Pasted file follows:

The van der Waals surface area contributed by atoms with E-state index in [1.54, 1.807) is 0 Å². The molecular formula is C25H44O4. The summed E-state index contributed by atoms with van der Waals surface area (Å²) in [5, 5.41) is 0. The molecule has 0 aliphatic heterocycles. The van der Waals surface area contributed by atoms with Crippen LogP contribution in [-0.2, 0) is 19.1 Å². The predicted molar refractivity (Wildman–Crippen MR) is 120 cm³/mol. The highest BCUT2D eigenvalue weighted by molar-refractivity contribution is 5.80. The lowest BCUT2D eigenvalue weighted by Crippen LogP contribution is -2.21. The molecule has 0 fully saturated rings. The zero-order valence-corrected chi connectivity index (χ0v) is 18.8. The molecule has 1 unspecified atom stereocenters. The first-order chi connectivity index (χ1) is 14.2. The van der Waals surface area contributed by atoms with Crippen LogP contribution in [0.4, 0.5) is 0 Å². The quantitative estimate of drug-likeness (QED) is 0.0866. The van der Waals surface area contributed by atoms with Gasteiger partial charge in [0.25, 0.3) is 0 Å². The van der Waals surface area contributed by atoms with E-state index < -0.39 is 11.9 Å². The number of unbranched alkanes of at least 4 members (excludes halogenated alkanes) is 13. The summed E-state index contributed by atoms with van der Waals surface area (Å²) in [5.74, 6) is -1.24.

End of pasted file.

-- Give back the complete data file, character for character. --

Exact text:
The van der Waals surface area contributed by atoms with E-state index in [1.54, 1.807) is 0 Å². The molecular formula is C25H44O4. The summed E-state index contributed by atoms with van der Waals surface area (Å²) in [5, 5.41) is 0. The molecule has 0 aliphatic heterocycles. The van der Waals surface area contributed by atoms with Crippen LogP contribution in [-0.2, 0) is 19.1 Å². The predicted molar refractivity (Wildman–Crippen MR) is 120 cm³/mol. The highest BCUT2D eigenvalue weighted by molar-refractivity contribution is 5.80. The lowest BCUT2D eigenvalue weighted by Crippen LogP contribution is -2.21. The molecule has 0 fully saturated rings. The zero-order valence-corrected chi connectivity index (χ0v) is 18.8. The molecule has 1 unspecified atom stereocenters. The first-order chi connectivity index (χ1) is 14.2. The van der Waals surface area contributed by atoms with Crippen LogP contribution in [0.4, 0.5) is 0 Å². The quantitative estimate of drug-likeness (QED) is 0.0866. The van der Waals surface area contributed by atoms with Gasteiger partial charge in [0.25, 0.3) is 0 Å². The van der Waals surface area contributed by atoms with E-state index < -0.39 is 11.9 Å². The number of unbranched alkanes of at least 4 members (excludes halogenated alkanes) is 13. The summed E-state index contributed by atoms with van der Waals surface area (Å²) in [5.74, 6) is -1.24.